With economic developing and a newly built 13-kilometer road for crude oil transport, road sediment yield had risen up to be the major role, accounting for 42.28% of the total sediment yield of the watershed. The sediment from agricultural land with a certain slope was reduced further, only accounted for 6.5% of the total. The total sediment reduction of the watershed was only 17.3% when considered the newly built road. Sediment reduction of vegetation restoration had to be compensated the road erosion increase, offset the reduction by 58.4%. The ecological effect of vegetation had been greatly counteracted.

Conclusions and discussions

Characteristics of the soil erosion in Loess hills area are currently undergoing profound changes. Returning farmland to green and mountain roads construction have made road erosion become the dominant factor of water loss and soil erosion in the loess hills area. In an once in every 5-year frequency rainstorm event, sediment coming from road erosion accounted for 42.3% of the total sediment of the watershed, while the forest and grass mixed land which covered 70.5% of the entire watershed only contributed 26.7% of the total. Road erosion and protection methods should be paid further attention to. Although many researchers had noticed that the road erosion was one of the main sources of river silt, it was still beyond our existing recognition that the road erosion was so serious.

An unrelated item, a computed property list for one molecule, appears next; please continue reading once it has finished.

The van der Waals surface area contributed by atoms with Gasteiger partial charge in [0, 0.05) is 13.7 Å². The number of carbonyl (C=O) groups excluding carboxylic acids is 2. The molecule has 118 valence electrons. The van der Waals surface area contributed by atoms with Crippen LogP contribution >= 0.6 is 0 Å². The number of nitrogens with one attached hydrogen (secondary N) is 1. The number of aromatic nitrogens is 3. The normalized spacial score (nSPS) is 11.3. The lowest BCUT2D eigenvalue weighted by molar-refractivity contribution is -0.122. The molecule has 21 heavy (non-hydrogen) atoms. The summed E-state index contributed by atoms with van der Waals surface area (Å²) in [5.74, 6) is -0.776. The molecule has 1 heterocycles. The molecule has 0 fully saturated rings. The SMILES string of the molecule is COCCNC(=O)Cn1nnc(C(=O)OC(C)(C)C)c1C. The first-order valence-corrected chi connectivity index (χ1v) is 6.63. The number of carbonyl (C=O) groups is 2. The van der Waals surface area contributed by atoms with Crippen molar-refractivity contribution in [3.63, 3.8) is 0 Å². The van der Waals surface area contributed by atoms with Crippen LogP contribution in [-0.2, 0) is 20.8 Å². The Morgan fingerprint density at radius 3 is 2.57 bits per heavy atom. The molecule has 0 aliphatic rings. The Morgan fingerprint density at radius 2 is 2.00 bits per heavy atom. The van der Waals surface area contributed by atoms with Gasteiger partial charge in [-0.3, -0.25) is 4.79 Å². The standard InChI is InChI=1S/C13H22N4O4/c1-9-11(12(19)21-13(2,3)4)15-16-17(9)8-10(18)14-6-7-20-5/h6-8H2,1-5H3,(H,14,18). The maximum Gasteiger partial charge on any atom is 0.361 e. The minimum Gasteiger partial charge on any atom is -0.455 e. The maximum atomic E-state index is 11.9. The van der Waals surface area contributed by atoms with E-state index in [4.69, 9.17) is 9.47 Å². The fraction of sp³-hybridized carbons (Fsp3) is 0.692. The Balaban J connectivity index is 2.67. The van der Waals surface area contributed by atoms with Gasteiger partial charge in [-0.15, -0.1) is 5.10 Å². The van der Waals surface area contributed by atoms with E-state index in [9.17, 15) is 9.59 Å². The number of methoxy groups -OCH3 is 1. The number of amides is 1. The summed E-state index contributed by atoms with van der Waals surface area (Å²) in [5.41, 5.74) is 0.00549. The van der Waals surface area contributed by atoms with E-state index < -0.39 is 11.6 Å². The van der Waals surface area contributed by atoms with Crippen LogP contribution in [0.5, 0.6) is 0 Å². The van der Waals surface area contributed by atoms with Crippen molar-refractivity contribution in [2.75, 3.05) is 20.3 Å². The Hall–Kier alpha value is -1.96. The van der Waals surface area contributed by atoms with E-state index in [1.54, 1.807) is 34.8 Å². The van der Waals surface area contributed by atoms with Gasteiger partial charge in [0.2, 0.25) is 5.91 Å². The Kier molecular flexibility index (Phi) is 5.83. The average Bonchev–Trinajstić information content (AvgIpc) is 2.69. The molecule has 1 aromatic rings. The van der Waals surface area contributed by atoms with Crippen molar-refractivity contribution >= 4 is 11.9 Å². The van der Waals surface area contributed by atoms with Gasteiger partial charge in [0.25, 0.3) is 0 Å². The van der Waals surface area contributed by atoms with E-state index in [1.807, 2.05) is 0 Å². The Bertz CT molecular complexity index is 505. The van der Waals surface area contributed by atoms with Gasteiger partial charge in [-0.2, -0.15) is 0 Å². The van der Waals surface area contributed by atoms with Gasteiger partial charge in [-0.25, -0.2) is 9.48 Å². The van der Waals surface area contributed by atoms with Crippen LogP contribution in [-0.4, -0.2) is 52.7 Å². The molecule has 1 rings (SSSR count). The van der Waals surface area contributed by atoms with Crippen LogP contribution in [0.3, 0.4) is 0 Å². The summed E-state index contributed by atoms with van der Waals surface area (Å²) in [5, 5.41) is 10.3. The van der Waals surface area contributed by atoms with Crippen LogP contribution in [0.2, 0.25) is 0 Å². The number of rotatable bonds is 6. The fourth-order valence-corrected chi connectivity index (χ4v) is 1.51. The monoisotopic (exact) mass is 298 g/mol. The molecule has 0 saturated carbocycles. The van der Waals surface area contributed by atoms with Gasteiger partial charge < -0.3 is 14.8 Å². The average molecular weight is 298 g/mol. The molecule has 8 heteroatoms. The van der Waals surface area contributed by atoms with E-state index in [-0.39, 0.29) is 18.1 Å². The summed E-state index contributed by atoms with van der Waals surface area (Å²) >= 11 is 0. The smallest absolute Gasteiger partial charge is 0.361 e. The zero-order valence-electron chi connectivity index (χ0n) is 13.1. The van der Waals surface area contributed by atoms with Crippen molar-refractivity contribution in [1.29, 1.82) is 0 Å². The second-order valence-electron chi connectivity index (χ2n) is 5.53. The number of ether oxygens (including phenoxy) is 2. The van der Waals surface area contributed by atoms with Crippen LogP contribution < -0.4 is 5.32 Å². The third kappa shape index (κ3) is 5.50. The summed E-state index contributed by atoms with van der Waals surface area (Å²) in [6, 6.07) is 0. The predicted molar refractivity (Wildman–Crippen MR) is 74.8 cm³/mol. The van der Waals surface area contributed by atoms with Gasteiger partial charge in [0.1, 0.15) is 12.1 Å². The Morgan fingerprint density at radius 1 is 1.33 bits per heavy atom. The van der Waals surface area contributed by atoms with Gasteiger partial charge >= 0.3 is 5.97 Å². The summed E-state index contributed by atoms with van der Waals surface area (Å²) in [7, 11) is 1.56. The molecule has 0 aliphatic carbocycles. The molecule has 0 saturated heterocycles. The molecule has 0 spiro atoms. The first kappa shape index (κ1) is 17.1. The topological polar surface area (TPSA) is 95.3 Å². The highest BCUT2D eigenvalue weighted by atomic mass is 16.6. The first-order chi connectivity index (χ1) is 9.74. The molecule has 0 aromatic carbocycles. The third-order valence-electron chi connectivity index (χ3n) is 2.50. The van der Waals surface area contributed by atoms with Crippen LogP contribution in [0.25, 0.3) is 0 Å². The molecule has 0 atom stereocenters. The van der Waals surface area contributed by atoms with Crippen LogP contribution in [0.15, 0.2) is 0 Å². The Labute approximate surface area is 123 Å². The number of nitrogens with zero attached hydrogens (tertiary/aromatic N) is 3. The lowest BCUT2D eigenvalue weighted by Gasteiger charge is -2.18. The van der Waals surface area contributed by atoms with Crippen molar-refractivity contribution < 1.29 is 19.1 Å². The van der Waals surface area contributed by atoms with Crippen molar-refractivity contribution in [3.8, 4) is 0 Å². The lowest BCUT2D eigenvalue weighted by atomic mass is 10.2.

The different in sediment modules indicated that the various land-use types had different effects on the water loss and soil erosion in loess hilly area. The apparent distinction of the road erosion modules stated protection from road erosion should be the key contents of the ecological construction.

Watershed erosion intensity could be reduced by 41.2 percent with the help of Grain for Green, though, with the valley road and road erosion increasing. The rate of sediment reduction in the research watershed was greatly counteracted, and it was up to 58.4%, making the actual effect of the sediment reduction only 17.3%.

Through different management scenarios simulation, before the returning farmland to grass in the valley, that sediment mainly from farmland was consistent with many study conclusions, but because of the implementation of returning farmland to green, sediment from the agricultural slope land had fallen sharply. Increase of mountain road had become new pressure of environment, and it became the main sources of sediment. At the same time, due to the intense erosion of the road, the scale of the mountain road should be limited, and anti-erosion positive measures should be taken.

Article sponsorship

The publication costs for this article were funded by Scientific & Technical Development Inc.



The authors wish to thank the Sci-Tech Ministry of China (Grant No. 2007CB 407205, 2006BAD 09B01-5), the Chinese Academy of Sciences (KZCX2-XB2-05-03) for financial support.

This article has been published as part of SpringerPlus Volume 2 Supplement 1, 2013: Proceedings of the 2010 International Conference on Combating Land Degradation in Agricultural Areas (ICCLD'10). The full contents of the supplement are available online at http://www.springerplus.com/supplements/2/S1.

Authors’ Affiliations

Institute of Soil and Water Conservation, Chinese Academy of Sciences and Ministry of Water Resources